White Sox players old and new like the partial lineup makeover general manager Rick Hahn has crafted for its first on-field display in spring training starting Saturday in Glendale, Ariz.
“This organization is already starting to move the right way from last year,” said captain Paul Konerko, soon to turn 38 in advance of his 16th and final season on the South Side.
“We got a lot of talent and young guys. They want to play hard,” said Avisail Garcia, 22, beginning his first full season in right field after coming over last year in a trade-deadline deal from Detroit.
No one is brash enough to suggest the Sox will overhaul the nemesis Tigers for the American League, or even contend seriously much of the season. Yet optimism will reign in the West Valley simply because of the collection of new faces that freshen up a batting order gone stale after a late-season collapse in 2012 and 99 losses in 2013.
Spring training will determine if all of the imports, starting with Garcia, Cuban signee Jose Abreu, spunky center fielder Adam Eaton and power-hitting third baseman Matt Davidson will grab hold of waiting jobs and not let go anytime soon.
With manager Robin Ventura locked in for several more years thanks to a contract extension, the direction for a re-tooling, not rebuilding, is clear. And for one year, Ventura will be assisted by part-time first baseman/DH Konerko in a role as mentor to the younger players that will begin in Glendale. In reality, Konerko will be an assistant coach in all but name only.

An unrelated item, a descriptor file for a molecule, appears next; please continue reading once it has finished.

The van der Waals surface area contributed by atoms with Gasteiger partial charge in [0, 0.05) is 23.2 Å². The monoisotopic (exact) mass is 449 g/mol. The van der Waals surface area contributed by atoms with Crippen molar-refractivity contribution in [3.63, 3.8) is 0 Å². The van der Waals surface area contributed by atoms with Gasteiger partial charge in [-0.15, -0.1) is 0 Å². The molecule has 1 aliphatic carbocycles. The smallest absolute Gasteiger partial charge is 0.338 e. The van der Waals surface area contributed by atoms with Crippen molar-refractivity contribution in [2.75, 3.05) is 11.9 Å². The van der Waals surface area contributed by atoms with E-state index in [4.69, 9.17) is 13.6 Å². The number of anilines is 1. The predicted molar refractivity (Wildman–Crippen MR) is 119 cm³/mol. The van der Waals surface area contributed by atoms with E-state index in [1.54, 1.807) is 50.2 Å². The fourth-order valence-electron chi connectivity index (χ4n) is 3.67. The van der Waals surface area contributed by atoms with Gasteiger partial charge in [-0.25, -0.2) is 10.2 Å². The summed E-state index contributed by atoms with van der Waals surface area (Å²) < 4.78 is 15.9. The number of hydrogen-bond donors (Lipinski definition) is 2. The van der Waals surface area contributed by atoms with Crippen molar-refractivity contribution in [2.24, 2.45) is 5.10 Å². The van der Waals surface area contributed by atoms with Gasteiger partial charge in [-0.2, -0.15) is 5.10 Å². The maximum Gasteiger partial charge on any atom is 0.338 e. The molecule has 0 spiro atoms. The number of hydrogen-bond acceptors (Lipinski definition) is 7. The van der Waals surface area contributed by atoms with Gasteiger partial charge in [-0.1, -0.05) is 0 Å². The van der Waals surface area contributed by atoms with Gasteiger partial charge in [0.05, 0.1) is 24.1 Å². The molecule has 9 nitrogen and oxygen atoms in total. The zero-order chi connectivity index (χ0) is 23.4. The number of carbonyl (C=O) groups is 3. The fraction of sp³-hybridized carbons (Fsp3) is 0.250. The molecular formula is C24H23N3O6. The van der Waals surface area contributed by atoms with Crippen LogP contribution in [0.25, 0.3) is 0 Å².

“I know we’re coming from the same place,” Konerko said of having worked with new hitting coach Todd Steverson in January drills, and espousing the same philosophy when he doles out batting tips to teammates.
Competition will be seen at all points of the field.
Abreu is pretty much penciled in at first after signing a $68 million contract. Garcia has no serious competition in right. Young veterans Gordon Beckham at second and Alexei Ramirez at short are locked in, for now.
If Diamondbacks émigré Davidson hits in camp, he’ll seize third base. Otherwise, he could start out in Triple-A while the likes of Marcus Semien, who impressed in September, and Conor Gillaspie hold down third until Davidson proves he’s ready.
Only a complete meltdown by Eaton would return Alejandro De Aza to center. As of now, De Aza and Dayan Viciedo stand to platoon in left. However, Sox brass want to give Viciedo, still just 24, another chance to blossom as a power threat after 2013’s off season.
Hahn was expected to bring in a catcher after Tyler Flowers and rookie Josh Phegley were found wanting at the plate. But the GM’s internal analysis apparently showed some potential with the two.
After Addison Reed was traded for Davidson, competition for the closer’s position will provide the biggest pitching-staff storyline. Reed buddy Nate Jones, who could bump up his fastball to 100 mph, seems a favorite for the job. Veteran Matt Lindstrom is also in the running.